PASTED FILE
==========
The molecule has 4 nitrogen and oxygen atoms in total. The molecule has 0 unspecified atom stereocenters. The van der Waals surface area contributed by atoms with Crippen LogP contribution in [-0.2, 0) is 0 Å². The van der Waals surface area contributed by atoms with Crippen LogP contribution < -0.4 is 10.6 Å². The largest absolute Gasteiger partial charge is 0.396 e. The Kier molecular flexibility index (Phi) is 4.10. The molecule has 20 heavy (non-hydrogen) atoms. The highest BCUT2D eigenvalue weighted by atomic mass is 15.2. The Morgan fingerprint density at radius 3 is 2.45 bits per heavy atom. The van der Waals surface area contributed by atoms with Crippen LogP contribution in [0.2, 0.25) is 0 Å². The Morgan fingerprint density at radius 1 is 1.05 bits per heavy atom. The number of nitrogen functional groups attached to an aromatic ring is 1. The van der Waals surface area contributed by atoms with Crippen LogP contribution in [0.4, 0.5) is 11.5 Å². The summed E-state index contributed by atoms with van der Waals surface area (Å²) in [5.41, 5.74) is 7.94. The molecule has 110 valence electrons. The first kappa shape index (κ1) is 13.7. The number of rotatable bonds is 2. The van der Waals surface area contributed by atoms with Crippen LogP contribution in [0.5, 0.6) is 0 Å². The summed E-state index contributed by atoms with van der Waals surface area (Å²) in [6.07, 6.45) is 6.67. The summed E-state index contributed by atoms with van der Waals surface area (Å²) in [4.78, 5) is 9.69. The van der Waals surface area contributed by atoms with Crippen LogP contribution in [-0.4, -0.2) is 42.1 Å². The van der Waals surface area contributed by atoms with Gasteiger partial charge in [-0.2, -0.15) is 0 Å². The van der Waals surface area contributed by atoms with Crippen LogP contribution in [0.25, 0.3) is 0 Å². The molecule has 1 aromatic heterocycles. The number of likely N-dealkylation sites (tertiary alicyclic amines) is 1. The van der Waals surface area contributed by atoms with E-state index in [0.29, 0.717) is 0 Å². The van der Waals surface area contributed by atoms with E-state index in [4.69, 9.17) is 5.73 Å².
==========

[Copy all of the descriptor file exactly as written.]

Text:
The molecule has 4 nitrogen and oxygen atoms in total. The molecule has 0 unspecified atom stereocenters. The van der Waals surface area contributed by atoms with Crippen LogP contribution in [-0.2, 0) is 0 Å². The van der Waals surface area contributed by atoms with Crippen LogP contribution < -0.4 is 10.6 Å². The largest absolute Gasteiger partial charge is 0.396 e. The Kier molecular flexibility index (Phi) is 4.10. The molecule has 20 heavy (non-hydrogen) atoms. The highest BCUT2D eigenvalue weighted by atomic mass is 15.2. The Morgan fingerprint density at radius 3 is 2.45 bits per heavy atom. The van der Waals surface area contributed by atoms with Crippen LogP contribution in [0.2, 0.25) is 0 Å². The Morgan fingerprint density at radius 1 is 1.05 bits per heavy atom. The number of nitrogen functional groups attached to an aromatic ring is 1. The van der Waals surface area contributed by atoms with Crippen LogP contribution in [0.4, 0.5) is 11.5 Å². The summed E-state index contributed by atoms with van der Waals surface area (Å²) in [5.41, 5.74) is 7.94. The molecule has 110 valence electrons. The first kappa shape index (κ1) is 13.7. The number of rotatable bonds is 2. The van der Waals surface area contributed by atoms with Crippen LogP contribution in [0.5, 0.6) is 0 Å². The summed E-state index contributed by atoms with van der Waals surface area (Å²) in [6.07, 6.45) is 6.67. The summed E-state index contributed by atoms with van der Waals surface area (Å²) in [4.78, 5) is 9.69. The van der Waals surface area contributed by atoms with Crippen LogP contribution in [-0.4, -0.2) is 42.1 Å². The van der Waals surface area contributed by atoms with Gasteiger partial charge in [-0.2, -0.15) is 0 Å². The van der Waals surface area contributed by atoms with Crippen LogP contribution in [0.25, 0.3) is 0 Å². The molecule has 1 aromatic heterocycles. The number of likely N-dealkylation sites (tertiary alicyclic amines) is 1. The van der Waals surface area contributed by atoms with E-state index in [0.29, 0.717) is 0 Å². The van der Waals surface area contributed by atoms with E-state index in [4.69, 9.17) is 5.73 Å².